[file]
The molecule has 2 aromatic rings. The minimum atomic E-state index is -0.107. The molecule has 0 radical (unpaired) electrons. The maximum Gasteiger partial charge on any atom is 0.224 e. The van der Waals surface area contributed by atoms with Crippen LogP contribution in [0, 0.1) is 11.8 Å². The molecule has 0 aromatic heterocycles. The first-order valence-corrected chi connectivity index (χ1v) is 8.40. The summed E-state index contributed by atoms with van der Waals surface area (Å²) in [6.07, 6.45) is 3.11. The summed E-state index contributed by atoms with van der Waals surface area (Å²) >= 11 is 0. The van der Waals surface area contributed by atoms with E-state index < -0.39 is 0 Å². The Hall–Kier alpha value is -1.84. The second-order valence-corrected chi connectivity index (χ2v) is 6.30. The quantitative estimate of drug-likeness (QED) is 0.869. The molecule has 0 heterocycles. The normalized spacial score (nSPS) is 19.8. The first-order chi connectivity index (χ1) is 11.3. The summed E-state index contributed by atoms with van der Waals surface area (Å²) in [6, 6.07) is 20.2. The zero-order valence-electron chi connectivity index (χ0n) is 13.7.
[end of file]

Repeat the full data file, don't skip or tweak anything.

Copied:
The molecule has 2 aromatic rings. The minimum atomic E-state index is -0.107. The molecule has 0 radical (unpaired) electrons. The maximum Gasteiger partial charge on any atom is 0.224 e. The van der Waals surface area contributed by atoms with Crippen LogP contribution in [0, 0.1) is 11.8 Å². The molecule has 0 aromatic heterocycles. The first-order valence-corrected chi connectivity index (χ1v) is 8.40. The summed E-state index contributed by atoms with van der Waals surface area (Å²) in [6.07, 6.45) is 3.11. The summed E-state index contributed by atoms with van der Waals surface area (Å²) >= 11 is 0. The van der Waals surface area contributed by atoms with E-state index < -0.39 is 0 Å². The Hall–Kier alpha value is -1.84. The second-order valence-corrected chi connectivity index (χ2v) is 6.30. The quantitative estimate of drug-likeness (QED) is 0.869. The molecule has 0 heterocycles. The normalized spacial score (nSPS) is 19.8. The first-order chi connectivity index (χ1) is 11.3. The summed E-state index contributed by atoms with van der Waals surface area (Å²) in [6, 6.07) is 20.2. The zero-order valence-electron chi connectivity index (χ0n) is 13.7.